In mildly corrosive soils, (resistivity above 5000 ohm-cm), zinc alone will perform well and provide a long life. In these type of soils, no organic coating is necessary. Corrosion monitoring should be performed in long term increments (5 to 10 years) depending on soil corrosivity.
In reducing corrosive soils with soil resistivities less than 5000 ohm-cm and high water tables, galvanized poles should be coated by protective organic coatings to prevent accelerated corrosion of galvanized surfaces both internally and externally. Soil permeability will play a role in both the rate of penetration of corrosive water and the rate of removal.
16. Consider Using Corrosion Resistant Backfills Select backfills can be used in highly corrosive soils to reduce the corrosive conditions.
Select backfills provide corrosion rates comparable to typical atmospheric conditions.
Backfills can increase the life expectancy depending on soil conditions.
18. Inspect and Maintain Poles There are no maintenance free poles.
Poles in service should be inspected and maintained on a routine basis. The frequency of inspections and maintenance will depend on the corrosivity of the soil.
Also, inspect poles in storage prior to installation.
19. Poles in Storage Experience a Different Type of Corrosion Process
20. Corrosion Process During Storage Poles held in storage for an extended period of time experience a different type of corrosion mechanism than poles in service.
Moisture accumulates in pinholes, voids and mechanically damaged areas in the coating.
Corrosion cells form in these areas.
21. Corrosion Process During Storage
Corrosion of zinc takes place which can result in blistering and cathodic delamination of the organic coating.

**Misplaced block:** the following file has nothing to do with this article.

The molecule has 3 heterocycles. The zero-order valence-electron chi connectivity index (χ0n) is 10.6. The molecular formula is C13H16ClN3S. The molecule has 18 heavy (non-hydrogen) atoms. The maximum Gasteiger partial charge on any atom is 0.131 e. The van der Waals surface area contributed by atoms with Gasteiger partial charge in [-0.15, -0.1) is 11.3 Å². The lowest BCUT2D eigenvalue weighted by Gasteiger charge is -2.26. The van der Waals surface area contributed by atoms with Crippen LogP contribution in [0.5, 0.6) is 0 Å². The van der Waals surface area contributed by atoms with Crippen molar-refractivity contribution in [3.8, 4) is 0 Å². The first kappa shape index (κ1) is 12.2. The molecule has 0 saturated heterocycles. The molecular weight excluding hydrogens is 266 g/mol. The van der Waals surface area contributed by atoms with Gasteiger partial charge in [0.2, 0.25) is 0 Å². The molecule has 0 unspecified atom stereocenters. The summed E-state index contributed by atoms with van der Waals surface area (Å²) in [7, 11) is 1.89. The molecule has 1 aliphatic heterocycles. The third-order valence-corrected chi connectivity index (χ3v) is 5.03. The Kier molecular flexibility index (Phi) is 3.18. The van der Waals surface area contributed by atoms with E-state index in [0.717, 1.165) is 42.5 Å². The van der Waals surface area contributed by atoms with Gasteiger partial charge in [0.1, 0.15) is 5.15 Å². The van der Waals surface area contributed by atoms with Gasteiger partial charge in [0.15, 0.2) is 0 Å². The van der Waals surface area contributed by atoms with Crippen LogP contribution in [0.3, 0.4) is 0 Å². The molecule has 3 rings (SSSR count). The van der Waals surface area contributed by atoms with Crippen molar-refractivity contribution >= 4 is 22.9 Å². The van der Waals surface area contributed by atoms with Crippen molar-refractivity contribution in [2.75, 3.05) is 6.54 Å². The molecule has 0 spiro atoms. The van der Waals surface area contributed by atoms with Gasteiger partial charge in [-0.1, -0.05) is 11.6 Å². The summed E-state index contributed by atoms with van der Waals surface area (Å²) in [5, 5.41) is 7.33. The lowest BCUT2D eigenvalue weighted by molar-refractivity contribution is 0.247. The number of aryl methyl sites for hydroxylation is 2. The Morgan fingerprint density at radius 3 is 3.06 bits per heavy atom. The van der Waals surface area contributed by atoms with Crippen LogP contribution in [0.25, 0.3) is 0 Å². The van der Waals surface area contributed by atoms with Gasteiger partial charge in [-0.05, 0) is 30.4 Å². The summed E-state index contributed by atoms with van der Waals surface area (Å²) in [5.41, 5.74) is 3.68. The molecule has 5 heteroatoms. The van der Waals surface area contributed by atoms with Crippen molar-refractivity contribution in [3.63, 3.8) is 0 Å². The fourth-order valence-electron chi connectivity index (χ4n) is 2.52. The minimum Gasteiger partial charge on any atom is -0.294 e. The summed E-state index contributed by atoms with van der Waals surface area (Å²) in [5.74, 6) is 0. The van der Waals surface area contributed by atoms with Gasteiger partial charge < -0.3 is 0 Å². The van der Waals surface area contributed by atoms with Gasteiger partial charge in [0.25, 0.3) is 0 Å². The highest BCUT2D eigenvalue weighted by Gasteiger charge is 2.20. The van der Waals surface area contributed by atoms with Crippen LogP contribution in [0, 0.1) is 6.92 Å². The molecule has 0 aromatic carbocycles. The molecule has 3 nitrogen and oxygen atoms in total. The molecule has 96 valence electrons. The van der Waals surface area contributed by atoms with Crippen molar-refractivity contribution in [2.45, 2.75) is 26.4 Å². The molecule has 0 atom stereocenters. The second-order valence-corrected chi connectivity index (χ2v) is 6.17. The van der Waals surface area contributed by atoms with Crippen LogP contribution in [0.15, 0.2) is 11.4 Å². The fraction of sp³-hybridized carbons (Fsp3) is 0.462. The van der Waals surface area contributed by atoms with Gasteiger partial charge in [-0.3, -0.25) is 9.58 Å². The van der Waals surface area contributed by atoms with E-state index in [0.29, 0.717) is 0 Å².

Ultra violet (UV) sensitive coatings may also be susceptible to this type of failure.
22. In storage, there is no sacrificial action of zinc in low milage or mechanical damaged areas that exhibit corrosion attack.
23. Considerations for Poles in Extended Storage
Formation of corrosion cells in pin holes, defects, voids, and mechanically damaged areas can take place.
Additional thickness of an organic coating is recommended with a UV inhibitor additive or top coat.
Stock rotation should be implemented using the “first in, first out” method.
Areas damaged in storage need to be repaired prior to installation.
24. Final Words
In general, a galvanized coating, corrosion resistant backfills, maintenance and corrosion monitoring will greatly increase the life of utility poles.
In environments with corrosive reducing soils, stray currents and high water tables, additional protective measures to extend life expectancy are required.
Environmental information such as soil resistivity, pH, chemistry, and water tables should be utilized to determine the “hot corrosion spots”, the type of utility pole that should be installed for that particular environment and the frequency of inspection needed.
In environments where the soil is moderately corrosive, galvanic action will protect the painted portion of a pole due to cathodic protection by zinc.